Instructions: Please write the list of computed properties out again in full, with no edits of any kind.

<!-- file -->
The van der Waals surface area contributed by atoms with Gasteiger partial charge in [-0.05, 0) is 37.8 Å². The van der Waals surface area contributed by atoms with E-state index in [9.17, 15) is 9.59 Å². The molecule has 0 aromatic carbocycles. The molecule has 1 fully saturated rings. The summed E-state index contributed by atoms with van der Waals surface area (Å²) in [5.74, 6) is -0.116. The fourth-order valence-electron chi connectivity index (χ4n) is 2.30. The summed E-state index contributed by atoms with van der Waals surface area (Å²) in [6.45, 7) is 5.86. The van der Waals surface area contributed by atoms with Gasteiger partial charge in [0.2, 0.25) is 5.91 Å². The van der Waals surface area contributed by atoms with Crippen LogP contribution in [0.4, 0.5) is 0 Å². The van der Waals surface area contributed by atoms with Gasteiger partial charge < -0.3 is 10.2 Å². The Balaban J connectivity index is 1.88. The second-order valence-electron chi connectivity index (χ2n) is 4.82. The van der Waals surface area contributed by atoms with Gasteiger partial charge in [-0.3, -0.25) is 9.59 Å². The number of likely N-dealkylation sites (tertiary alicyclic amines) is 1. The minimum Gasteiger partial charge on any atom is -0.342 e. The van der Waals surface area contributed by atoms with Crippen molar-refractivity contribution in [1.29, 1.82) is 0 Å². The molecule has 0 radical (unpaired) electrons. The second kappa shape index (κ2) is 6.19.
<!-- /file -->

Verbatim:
The van der Waals surface area contributed by atoms with Gasteiger partial charge in [-0.05, 0) is 37.8 Å². The van der Waals surface area contributed by atoms with E-state index in [9.17, 15) is 9.59 Å². The molecule has 0 aromatic carbocycles. The molecule has 1 fully saturated rings. The summed E-state index contributed by atoms with van der Waals surface area (Å²) in [5.74, 6) is -0.116. The fourth-order valence-electron chi connectivity index (χ4n) is 2.30. The summed E-state index contributed by atoms with van der Waals surface area (Å²) in [6.45, 7) is 5.86. The van der Waals surface area contributed by atoms with Gasteiger partial charge in [0.2, 0.25) is 5.91 Å². The van der Waals surface area contributed by atoms with Crippen LogP contribution in [0.4, 0.5) is 0 Å². The van der Waals surface area contributed by atoms with Gasteiger partial charge < -0.3 is 10.2 Å². The Balaban J connectivity index is 1.88. The second-order valence-electron chi connectivity index (χ2n) is 4.82. The van der Waals surface area contributed by atoms with Gasteiger partial charge in [-0.3, -0.25) is 9.59 Å². The number of likely N-dealkylation sites (tertiary alicyclic amines) is 1. The minimum Gasteiger partial charge on any atom is -0.342 e. The van der Waals surface area contributed by atoms with Crippen molar-refractivity contribution in [1.29, 1.82) is 0 Å². The molecule has 0 radical (unpaired) electrons. The second kappa shape index (κ2) is 6.19.